Blog - 09/06/2015
Discrimination and the Length of the Law
The recent judgment in Begum v Pedagogy Auras UK Ltd (T/A Barley Lane Montessori Day Nursery) held that the requirement for an employee to wear a shorter jilbab, such as not to present a tripping hazard, did not constitute discrimination.
Following a half-day trial at the Respondent’s nursery, the Claimant was offered an apprenticeship. In discussing the policies and procedures, including uniform, the Claimant was told that she needed to wear non-slip footwear. The Claimant was an observant Muslim whose religious belief required her, amongst other things, to wear a jilbab to cover her body. In looking at the Claimant’s feet in order to advise her as to her footwear, the Nursery Manager, Mrs Jalah, noticed that the Claimant’s jilbab was covering her shoes and touching the floor. Mrs Jalah felt this to be a health and safety hazard for the Claimant, her colleagues and the children, and she asked the Claimant whether she might consider wearing a shorter jilbab to work. The Claimant agreed that she would discuss this with her family.
The meeting ended well from the Respondent’s perspective, and they intended for the Claimant to revert to them to let them know what she had decided to do. However, the Claimant did not contact the Respondent again and went back to the agency to say that she had been insulted, that the policies were against her morals and beliefs and that she refused to accept the job. The Claimant then commenced proceedings for indirect discrimination on the grounds of her religious beliefs. The Claimant claimed that she had suffered a detriment by reason of the manifestation of her religious belief because she had been told that she would not be permitted to wear a jilbab of the appropriate length, and therefore was unable to accept employment with the Respondent.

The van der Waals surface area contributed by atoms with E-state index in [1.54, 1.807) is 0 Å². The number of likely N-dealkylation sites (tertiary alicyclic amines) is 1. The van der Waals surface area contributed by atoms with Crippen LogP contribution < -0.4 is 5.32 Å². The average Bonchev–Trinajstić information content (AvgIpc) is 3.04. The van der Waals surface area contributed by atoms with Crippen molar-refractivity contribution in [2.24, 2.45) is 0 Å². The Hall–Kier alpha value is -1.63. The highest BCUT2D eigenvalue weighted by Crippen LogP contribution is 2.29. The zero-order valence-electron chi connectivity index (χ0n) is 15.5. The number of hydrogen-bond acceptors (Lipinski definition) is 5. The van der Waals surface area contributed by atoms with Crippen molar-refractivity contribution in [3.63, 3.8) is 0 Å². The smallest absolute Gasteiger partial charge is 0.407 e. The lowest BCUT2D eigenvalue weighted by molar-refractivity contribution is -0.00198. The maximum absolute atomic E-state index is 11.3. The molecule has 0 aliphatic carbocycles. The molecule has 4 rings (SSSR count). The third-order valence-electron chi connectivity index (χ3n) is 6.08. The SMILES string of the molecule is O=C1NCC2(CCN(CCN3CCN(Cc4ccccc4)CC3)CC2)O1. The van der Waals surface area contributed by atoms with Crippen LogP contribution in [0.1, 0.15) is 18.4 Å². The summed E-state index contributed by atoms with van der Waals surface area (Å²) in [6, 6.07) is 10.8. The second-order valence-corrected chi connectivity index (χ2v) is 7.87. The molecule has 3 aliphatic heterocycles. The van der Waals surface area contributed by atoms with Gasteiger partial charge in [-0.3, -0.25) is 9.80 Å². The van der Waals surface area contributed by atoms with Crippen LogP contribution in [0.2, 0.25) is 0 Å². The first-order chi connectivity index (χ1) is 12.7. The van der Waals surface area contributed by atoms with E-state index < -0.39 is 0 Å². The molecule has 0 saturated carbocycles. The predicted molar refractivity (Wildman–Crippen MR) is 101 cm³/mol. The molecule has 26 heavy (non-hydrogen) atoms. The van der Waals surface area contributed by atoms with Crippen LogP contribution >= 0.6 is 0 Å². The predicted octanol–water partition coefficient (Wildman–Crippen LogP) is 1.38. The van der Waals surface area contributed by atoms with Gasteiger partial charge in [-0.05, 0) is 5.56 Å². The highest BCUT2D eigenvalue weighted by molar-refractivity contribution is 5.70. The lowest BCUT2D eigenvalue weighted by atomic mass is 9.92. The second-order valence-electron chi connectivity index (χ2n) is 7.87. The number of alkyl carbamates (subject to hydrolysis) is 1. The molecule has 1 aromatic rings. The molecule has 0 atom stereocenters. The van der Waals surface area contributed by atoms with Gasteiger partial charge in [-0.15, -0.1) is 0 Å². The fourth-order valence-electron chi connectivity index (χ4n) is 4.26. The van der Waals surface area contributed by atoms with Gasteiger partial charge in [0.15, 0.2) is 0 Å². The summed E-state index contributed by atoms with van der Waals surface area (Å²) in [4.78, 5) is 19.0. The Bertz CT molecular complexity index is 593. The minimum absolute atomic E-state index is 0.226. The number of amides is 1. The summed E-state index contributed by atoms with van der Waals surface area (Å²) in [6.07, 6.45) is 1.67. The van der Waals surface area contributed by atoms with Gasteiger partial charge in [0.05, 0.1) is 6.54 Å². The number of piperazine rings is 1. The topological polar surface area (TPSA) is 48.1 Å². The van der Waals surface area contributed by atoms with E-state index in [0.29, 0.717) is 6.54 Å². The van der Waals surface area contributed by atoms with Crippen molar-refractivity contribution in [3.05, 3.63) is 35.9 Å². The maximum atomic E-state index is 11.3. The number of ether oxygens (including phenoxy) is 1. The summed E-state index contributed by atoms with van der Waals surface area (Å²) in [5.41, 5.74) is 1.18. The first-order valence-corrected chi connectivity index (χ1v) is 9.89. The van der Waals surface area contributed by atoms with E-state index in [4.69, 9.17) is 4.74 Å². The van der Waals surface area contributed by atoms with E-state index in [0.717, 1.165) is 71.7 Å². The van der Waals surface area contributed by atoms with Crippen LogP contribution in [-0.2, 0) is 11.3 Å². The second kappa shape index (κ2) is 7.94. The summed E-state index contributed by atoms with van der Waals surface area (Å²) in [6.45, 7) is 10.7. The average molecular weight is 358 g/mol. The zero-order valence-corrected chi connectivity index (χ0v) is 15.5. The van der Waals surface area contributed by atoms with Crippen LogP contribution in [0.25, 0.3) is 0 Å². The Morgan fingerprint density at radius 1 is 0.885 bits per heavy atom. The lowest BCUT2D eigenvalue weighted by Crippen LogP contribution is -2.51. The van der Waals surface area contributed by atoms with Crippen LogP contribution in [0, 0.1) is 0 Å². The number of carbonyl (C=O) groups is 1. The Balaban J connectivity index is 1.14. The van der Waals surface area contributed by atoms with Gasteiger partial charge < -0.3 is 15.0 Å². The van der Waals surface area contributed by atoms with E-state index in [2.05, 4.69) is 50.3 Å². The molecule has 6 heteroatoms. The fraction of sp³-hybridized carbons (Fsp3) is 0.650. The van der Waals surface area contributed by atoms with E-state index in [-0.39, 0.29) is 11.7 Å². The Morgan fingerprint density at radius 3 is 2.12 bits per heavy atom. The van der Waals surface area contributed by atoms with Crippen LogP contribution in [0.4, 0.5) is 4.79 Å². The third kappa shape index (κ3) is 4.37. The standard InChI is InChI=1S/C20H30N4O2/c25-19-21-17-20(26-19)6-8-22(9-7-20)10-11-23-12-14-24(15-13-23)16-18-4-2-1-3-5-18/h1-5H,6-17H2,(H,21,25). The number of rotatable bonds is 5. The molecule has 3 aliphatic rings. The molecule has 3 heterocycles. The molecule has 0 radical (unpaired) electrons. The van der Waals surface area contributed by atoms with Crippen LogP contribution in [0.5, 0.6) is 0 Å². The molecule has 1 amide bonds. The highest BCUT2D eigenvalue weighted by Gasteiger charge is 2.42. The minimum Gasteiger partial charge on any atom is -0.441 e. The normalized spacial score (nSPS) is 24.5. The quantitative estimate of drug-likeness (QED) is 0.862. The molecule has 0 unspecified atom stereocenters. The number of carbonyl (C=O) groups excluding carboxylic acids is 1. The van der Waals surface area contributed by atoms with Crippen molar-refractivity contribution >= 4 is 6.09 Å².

The Employment Tribunal, in dismissing the Claimant’s claim, held that the Claimant had not been instructed that she could not wear a jilbab of the appropriate length. It was noted that 25% of the Respondent’s workforce were Muslim women who were entitled to wear a jilbab if they so wished, so long as it did not represent a tripping hazard. As to what represented such a hazard, Mrs Jalah was allowed to rely on her experience as nursery manager. Further, it was held that the provision, custom or practice was not indirectly discriminatory to Muslim women; it applied equally to all staff, who were required to dress in ways that did not endanger their health and safety or that of their colleagues or the children in their care, whether actually or potentially. Alternatively, even if this did put some women at a particular disadvantage, it was held that any indirect discrimination was justified as being a proportionate means of achieving a legitimate aim; namely to protect the health and safety of staff and children.
The Employment Appeal Tribunal agreed and the appeal was dismissed.
Although this case appears to demonstrate that asking a question about religious attire during an interview may be permissible, particularly where there are legitimate concerns about the health and safety risks posed, this was a case that turned on its facts. Employers should always tread carefully when pursuing a line of enquiry at interview in relation to manifestations of religious beliefs, and should strictly avoid imposing any provision, custom or practice that would put a particular group at a disadvantage.
If you require further information, please contact Linky Trott or any member of the Edwin Coe Employment Team.
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